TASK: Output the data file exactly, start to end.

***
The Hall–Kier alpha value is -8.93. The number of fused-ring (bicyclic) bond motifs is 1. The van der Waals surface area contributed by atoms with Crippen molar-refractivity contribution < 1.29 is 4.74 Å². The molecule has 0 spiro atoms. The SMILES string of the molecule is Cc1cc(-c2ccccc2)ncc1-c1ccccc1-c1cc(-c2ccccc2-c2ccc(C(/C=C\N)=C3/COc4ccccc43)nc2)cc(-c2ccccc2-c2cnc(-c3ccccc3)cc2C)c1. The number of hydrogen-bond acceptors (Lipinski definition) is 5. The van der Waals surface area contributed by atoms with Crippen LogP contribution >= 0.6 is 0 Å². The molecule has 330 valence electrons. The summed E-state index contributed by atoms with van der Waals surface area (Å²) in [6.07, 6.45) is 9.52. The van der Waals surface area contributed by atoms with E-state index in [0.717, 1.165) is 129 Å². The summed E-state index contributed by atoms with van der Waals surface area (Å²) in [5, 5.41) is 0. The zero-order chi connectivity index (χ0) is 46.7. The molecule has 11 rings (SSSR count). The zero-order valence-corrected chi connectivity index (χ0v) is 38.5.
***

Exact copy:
The Hall–Kier alpha value is -8.93. The number of fused-ring (bicyclic) bond motifs is 1. The van der Waals surface area contributed by atoms with Crippen molar-refractivity contribution < 1.29 is 4.74 Å². The molecule has 0 spiro atoms. The SMILES string of the molecule is Cc1cc(-c2ccccc2)ncc1-c1ccccc1-c1cc(-c2ccccc2-c2ccc(C(/C=C\N)=C3/COc4ccccc43)nc2)cc(-c2ccccc2-c2cnc(-c3ccccc3)cc2C)c1. The number of hydrogen-bond acceptors (Lipinski definition) is 5. The van der Waals surface area contributed by atoms with Crippen LogP contribution >= 0.6 is 0 Å². The molecule has 330 valence electrons. The summed E-state index contributed by atoms with van der Waals surface area (Å²) in [6.07, 6.45) is 9.52. The van der Waals surface area contributed by atoms with E-state index in [0.717, 1.165) is 129 Å². The summed E-state index contributed by atoms with van der Waals surface area (Å²) in [5, 5.41) is 0. The zero-order chi connectivity index (χ0) is 46.7. The molecule has 11 rings (SSSR count). The zero-order valence-corrected chi connectivity index (χ0v) is 38.5.